Author: John B. Ravenal, Sydney and Frances Lewis Family Curator of Modern and Contemporary Art Virginia Museum of Fine Arts
When the Philadelphia Museum of Art hired me in 1991, Sidney Goodman’s retrospective was already on the exhibition schedule. Mark Rosenthal had initiated the idea and, after he left and Ann Temkin became head of Twentieth-Century Art, it remained on the calendar for the new person. Fortunately the new person was me, as the exhibition offered the opportunity to delve deeply into a forty-year body of work characterized by passion, vision, and mystery. It also gave me the chance to form a friendship with a gifted man who wore his great talents humbly. I sometimes thought—in querying Sidney about the sources or meanings of one motif or another— that he felt as if he were merely a vessel for the powerful images that sprung from his brush and pencil. Eventually I came to understand that his was an intuitive creative process with the capacity to access a deep reservoir of archetypal feeling.
At museums and private homes that I visited while choosing works for Sidney’s retrospective, curators and collectors across the United States expressed great admiration for his work. He was accorded the same deep respect here in his hometown, and I know that both Anne d’Harnoncourt and Ann Temkin—held him in the highest esteem. He, in turn, had sincere respect for his colleagues and students, at PAFA and around Philadelphia. During the exhibition planning process, Sidney was generous with his time and thoughts. Looking at his art with him, sifting through his source materials, studying plans together for the exhibition layout and catalogue— all of this afforded a profound learning experience in how a great artist thinks and works. At the same time, Sidney remained down to earth. He was deeply attached to his wife, Pam, and his children, Maia, Luke, and Amanda, and I know they were always foremost in his mind. He seemed almost bemused by the attention he received for his art, as if it were a nice afterthought, like frosting on the cake after the pleasure—and perhaps the necessity—of creating his images.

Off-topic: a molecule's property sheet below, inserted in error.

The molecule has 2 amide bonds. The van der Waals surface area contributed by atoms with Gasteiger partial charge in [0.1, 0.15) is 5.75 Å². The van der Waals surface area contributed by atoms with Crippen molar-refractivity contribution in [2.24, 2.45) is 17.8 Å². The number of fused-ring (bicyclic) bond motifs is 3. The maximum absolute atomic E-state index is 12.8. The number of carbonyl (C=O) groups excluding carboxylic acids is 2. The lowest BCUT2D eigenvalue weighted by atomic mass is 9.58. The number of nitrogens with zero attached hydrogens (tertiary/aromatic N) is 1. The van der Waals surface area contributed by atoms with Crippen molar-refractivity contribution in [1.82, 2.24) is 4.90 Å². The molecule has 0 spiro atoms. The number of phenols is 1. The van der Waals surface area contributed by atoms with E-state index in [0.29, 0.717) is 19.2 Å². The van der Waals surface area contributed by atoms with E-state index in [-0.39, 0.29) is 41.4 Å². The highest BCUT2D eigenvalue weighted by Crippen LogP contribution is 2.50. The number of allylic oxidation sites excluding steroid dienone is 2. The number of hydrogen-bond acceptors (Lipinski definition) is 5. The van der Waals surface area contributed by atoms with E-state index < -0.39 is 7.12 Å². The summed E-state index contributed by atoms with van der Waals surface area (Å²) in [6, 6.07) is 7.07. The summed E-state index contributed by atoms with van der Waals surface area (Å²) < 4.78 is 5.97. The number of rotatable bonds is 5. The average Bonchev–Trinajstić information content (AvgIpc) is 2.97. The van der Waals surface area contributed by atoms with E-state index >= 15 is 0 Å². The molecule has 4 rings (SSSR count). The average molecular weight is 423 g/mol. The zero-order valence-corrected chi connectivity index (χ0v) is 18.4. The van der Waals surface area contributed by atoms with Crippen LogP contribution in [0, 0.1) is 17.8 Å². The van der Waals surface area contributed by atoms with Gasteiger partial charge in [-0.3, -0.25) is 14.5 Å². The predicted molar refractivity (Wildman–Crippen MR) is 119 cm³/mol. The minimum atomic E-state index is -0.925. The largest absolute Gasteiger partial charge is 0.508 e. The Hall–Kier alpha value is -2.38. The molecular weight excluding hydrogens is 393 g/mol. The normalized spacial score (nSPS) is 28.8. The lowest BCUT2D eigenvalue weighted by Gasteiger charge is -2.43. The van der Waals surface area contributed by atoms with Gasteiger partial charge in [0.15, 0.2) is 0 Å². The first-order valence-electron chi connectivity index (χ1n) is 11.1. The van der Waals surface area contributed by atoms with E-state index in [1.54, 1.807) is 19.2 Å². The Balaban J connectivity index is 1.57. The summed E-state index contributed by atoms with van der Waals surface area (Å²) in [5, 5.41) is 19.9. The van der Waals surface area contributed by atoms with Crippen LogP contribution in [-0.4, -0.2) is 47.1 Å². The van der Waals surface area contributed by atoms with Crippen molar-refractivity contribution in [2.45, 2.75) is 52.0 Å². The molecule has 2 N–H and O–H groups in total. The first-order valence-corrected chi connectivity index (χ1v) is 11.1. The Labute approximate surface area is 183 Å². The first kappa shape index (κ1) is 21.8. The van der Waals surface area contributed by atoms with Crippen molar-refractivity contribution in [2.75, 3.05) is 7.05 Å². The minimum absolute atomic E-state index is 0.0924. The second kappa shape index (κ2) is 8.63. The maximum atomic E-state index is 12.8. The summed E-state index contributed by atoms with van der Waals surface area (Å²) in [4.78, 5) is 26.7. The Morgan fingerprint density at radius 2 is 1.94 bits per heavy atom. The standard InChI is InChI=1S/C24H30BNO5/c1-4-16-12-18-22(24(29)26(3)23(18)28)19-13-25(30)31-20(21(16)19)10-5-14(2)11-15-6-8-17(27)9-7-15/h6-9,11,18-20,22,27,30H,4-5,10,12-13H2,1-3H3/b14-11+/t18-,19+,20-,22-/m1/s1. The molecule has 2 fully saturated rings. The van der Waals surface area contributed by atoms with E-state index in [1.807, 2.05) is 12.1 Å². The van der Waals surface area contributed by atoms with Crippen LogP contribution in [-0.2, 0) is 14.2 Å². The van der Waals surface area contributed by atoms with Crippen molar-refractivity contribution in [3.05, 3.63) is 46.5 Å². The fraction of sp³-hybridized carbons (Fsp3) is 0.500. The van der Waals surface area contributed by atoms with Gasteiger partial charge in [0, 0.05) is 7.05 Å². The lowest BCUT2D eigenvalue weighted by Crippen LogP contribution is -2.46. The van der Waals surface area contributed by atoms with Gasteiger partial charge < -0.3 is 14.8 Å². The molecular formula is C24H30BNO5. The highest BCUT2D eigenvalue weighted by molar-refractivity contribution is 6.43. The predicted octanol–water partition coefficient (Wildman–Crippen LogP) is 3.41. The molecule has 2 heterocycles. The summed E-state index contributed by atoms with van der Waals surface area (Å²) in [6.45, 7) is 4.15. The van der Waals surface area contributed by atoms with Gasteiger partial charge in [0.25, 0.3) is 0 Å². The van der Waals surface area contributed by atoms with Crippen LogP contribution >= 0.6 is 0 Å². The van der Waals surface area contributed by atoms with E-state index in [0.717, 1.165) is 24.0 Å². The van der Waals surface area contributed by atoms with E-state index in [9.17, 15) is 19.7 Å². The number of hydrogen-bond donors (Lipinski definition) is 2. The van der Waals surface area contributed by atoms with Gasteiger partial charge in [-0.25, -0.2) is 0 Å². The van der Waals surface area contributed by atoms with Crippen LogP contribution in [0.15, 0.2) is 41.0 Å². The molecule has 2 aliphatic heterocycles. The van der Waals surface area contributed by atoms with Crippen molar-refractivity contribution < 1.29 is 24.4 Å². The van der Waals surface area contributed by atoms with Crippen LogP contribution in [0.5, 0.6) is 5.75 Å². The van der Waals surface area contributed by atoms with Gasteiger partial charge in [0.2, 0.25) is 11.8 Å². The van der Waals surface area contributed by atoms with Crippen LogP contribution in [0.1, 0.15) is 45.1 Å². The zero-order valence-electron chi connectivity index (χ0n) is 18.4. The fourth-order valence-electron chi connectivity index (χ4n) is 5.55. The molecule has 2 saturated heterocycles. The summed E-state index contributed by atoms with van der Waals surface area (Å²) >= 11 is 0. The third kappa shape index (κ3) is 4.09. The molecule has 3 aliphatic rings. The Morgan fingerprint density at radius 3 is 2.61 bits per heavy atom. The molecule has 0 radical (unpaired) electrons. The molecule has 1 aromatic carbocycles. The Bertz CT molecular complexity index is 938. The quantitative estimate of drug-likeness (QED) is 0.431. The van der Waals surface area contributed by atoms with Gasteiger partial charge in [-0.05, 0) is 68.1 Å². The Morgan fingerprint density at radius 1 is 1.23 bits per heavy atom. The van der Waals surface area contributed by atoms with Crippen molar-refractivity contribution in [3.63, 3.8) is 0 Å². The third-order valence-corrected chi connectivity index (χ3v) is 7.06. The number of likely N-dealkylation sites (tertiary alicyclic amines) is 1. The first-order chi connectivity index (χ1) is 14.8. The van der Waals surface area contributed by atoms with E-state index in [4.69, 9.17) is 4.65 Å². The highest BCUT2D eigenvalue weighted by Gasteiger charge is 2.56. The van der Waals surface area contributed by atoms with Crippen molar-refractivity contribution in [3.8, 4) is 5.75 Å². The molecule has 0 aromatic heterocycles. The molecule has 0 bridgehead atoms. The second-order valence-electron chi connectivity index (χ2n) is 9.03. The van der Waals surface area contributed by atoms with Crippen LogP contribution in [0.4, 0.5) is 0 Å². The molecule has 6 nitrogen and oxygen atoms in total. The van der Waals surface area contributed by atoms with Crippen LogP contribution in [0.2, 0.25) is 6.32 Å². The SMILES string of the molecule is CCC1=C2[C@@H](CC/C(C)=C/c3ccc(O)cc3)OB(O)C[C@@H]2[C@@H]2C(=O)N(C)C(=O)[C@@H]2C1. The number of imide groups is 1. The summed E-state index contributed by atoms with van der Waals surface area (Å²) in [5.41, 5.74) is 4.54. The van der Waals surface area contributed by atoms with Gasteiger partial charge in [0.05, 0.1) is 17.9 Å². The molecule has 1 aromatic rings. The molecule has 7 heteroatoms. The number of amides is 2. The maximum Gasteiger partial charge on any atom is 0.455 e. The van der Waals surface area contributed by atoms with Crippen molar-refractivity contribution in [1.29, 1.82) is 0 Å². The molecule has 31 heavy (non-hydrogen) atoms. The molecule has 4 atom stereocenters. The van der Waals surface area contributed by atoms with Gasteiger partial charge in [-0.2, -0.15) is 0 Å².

And what images he created! Like the great 19th-century American poet, who in his later life lived just across the Delaware River from where Sidney and Pam lived and for whom a local bridge is named, Goodman’s epic art was large. And contradictory. And contained multitudes. It spanned from serene to apocalyptic; from heroic to demonic; and from deeply empathetic to disturbingly violent. His work interwove Christian imagery, Jewish identity, historical events, and a broad repertoire of ancient and modern art—all the while entirely grounded in the objects and activities of our everyday world. His varied sources of inspiration served as the raw material that he fractured, shuffled, manipulated, and, finally, surpassed as he brought forth newly invented imagery manifesting his own unique vision. I feel blessed to have formed a friendship with Sidney, and I treasure the experience of having worked closely with him. Above all, I am thankful that and all of us have the continued opportunity to commune with his beautiful, powerful, and always thought-provoking art.